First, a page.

Apparently, Lorne Michaels is worried that — because of a couple of cold opens spoofing the media’s kowtowing to Obama, Tina Fey’s funny but heartfelt “bitch is the new black” endorsement, and of course, an actual appearance by Mrs. Clinton her own self — people are perceiving Saturday Night Live as pro-Hillary.
This, naturally, brings up two related questions: 1) who still watches Saturday Night Live? 2) Are pro-Obama SNL viewers up in arms over the pro-Hillary bias?
My answers are: 1) me. 2) Not this one.
First off, I’ve been watching Saturday Night Live since the very first season, and — except for a couple of periods in the early 80s (Joe Piscopo, yuk!!) and early 90s (Rob Schneider, double yuk!!) — it’s always been a staple of my TV diet. Especially now, in the TiVo age, when skits have 30 seconds to reveal a potentially funny premise or they are gone gone gone.
Nevertheless, because it hit me at exactly the right age, I have a well of goodwill for that show that is irrationally endless. Or actually, it’s this: over the years, its had its ups and downs, but it eventually comes back into the realm being funny enough for me. That’s all I ask with long-running comedy institutions: SNL, The Simpsons, David Letterman. You don’t have to be as funny as you were when I first fell in love with you. You just have to be funny enough.
I actually think that, overall, the “funny enough” concept might even be more indefensible than my support for Obama — except to the crazies who have decided that all Obama supporters are disloyal — but there you go.
So why doesn’t SNLs post-Writers Strike bias towards Mrs. Clinton bother me? Easy. It’s satire. Satire is supposed to have a point of view, and it’s supposed to express that point of view in a humorous way. And SNL is still funny enough to me.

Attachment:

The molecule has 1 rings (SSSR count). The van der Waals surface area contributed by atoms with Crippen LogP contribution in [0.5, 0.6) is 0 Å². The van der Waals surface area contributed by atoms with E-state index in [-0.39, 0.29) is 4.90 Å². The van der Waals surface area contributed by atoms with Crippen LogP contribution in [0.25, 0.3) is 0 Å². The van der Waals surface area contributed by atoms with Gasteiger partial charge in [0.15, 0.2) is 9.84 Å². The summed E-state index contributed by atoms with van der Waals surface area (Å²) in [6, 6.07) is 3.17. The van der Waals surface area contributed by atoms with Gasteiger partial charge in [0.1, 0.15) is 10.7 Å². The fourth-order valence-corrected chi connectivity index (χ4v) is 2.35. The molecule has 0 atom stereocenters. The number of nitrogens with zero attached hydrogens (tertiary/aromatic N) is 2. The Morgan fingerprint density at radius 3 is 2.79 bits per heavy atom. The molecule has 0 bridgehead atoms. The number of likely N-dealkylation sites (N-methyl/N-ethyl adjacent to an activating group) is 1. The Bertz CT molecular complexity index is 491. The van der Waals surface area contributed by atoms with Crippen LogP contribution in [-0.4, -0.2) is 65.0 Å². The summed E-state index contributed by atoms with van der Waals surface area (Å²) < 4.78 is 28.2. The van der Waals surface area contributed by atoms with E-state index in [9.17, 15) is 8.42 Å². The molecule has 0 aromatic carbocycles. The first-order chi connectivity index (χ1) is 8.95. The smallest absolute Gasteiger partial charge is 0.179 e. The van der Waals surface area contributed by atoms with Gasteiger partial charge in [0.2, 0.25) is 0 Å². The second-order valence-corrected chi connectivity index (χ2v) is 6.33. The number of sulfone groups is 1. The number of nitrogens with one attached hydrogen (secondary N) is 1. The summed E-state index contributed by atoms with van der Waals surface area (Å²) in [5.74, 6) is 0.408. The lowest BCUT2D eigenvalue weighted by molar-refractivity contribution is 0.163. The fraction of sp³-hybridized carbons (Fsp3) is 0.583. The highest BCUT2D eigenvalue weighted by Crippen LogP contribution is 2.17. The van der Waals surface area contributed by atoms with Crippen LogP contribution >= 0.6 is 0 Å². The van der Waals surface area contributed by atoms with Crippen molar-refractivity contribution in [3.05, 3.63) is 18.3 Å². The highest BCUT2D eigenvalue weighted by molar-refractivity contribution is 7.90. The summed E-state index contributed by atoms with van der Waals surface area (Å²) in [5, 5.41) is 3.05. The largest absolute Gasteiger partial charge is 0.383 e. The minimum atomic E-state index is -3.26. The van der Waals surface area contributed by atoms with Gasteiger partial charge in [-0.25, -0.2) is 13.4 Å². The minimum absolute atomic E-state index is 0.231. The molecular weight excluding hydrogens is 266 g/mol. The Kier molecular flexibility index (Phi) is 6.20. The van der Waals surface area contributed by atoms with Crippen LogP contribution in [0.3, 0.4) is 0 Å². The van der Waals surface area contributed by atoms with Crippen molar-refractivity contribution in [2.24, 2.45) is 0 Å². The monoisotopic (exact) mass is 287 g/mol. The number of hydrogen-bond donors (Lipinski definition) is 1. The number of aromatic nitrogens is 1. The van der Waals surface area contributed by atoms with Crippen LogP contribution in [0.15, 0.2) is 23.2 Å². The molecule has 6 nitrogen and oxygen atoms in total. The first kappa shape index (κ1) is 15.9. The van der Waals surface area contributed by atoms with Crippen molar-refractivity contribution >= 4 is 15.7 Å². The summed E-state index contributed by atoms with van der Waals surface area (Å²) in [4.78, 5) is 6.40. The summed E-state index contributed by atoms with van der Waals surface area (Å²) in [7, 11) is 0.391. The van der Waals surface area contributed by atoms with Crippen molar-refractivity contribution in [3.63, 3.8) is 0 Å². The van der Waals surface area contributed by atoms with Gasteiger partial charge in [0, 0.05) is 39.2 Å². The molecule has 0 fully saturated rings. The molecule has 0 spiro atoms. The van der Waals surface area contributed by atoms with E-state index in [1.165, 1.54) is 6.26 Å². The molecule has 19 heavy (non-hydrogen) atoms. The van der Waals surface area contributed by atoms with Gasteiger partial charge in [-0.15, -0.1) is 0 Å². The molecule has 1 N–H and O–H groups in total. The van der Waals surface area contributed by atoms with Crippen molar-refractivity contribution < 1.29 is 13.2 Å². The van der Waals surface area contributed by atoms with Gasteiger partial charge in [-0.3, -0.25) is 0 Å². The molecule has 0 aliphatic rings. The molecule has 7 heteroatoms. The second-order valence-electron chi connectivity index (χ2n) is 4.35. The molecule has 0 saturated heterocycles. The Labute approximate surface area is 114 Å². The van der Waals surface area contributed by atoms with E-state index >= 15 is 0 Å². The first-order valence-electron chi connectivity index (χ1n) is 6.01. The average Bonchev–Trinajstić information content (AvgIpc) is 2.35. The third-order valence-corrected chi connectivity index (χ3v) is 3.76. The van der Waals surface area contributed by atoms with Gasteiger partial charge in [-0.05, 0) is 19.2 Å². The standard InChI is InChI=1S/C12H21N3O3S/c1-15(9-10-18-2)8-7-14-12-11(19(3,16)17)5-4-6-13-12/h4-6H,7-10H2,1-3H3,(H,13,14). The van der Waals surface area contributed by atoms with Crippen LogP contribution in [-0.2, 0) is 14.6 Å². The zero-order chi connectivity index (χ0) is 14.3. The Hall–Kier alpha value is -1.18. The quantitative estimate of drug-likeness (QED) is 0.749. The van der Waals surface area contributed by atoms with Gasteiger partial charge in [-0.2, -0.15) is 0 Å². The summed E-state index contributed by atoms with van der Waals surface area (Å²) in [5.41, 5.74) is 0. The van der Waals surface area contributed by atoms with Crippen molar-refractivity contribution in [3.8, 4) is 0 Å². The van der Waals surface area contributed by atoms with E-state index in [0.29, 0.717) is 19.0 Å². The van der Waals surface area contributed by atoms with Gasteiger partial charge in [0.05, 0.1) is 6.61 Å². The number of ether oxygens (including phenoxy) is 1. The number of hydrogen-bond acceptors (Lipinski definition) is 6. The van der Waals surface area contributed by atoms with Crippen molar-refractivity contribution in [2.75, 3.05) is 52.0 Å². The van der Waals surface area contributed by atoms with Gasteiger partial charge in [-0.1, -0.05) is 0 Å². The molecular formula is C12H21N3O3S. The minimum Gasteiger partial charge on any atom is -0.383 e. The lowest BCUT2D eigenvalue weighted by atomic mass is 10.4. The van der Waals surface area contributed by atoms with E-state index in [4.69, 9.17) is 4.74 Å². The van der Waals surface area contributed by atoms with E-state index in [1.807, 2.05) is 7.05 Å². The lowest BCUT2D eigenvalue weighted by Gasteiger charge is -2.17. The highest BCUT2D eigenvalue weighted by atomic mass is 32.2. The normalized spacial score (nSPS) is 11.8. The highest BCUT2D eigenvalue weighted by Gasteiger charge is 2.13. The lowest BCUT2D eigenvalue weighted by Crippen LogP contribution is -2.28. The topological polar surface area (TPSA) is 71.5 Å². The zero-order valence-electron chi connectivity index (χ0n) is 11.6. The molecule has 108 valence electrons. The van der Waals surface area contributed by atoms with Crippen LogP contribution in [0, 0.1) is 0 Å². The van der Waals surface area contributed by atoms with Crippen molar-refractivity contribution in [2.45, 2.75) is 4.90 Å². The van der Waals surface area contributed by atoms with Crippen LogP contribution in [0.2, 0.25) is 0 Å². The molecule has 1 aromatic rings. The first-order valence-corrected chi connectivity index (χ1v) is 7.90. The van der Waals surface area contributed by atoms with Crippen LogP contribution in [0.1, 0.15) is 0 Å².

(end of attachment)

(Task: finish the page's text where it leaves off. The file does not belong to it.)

I don’t completely agree with the politics of any of the satire I love: whether it be South Park or Daily Show or Colbert Report or The Simpsons or King of The Hill. I’d rather have that satire be funny enough than to agree with my exact political opinions.
Satire that doesn’t have a point of view is just a series of unconnected attempted jokes. Some people call it The Family Guy or Mad TV. Occasionally, these shows may even stumble upon something funny, just as anybody who swings enough times at a batting cage is going hit some solid line drives, but for the most part, they are sabotaged by being unmoored from any type of solid point of view.
Or maybe they just aren’t funny enough.
I’m not saying that the SNL skits were uniformly funny (though Tina Fey was: can’t wait until 30 Rock comes back because I can only hope they do a whole bunch of shows about the Writers Strike), but I respect that they had a point of view — the media hearts Barack Obama too much — even if it wasn’t necessarily mine.
Also, it’s not like they haven’t been satirizing the Clintons for — you know — 16 years. And will again, because their real target wasn’t even Obama, but rather the media.
But even if it was — even if Lorne Michaels locked his writers into a windowless vault and told them in his best Dr. Evil impersonation to “take down Barack Obama” — I wouldn’t have an issue. They’d be coming from a point of view, and I respect that.
Just as long as it remained funny enough.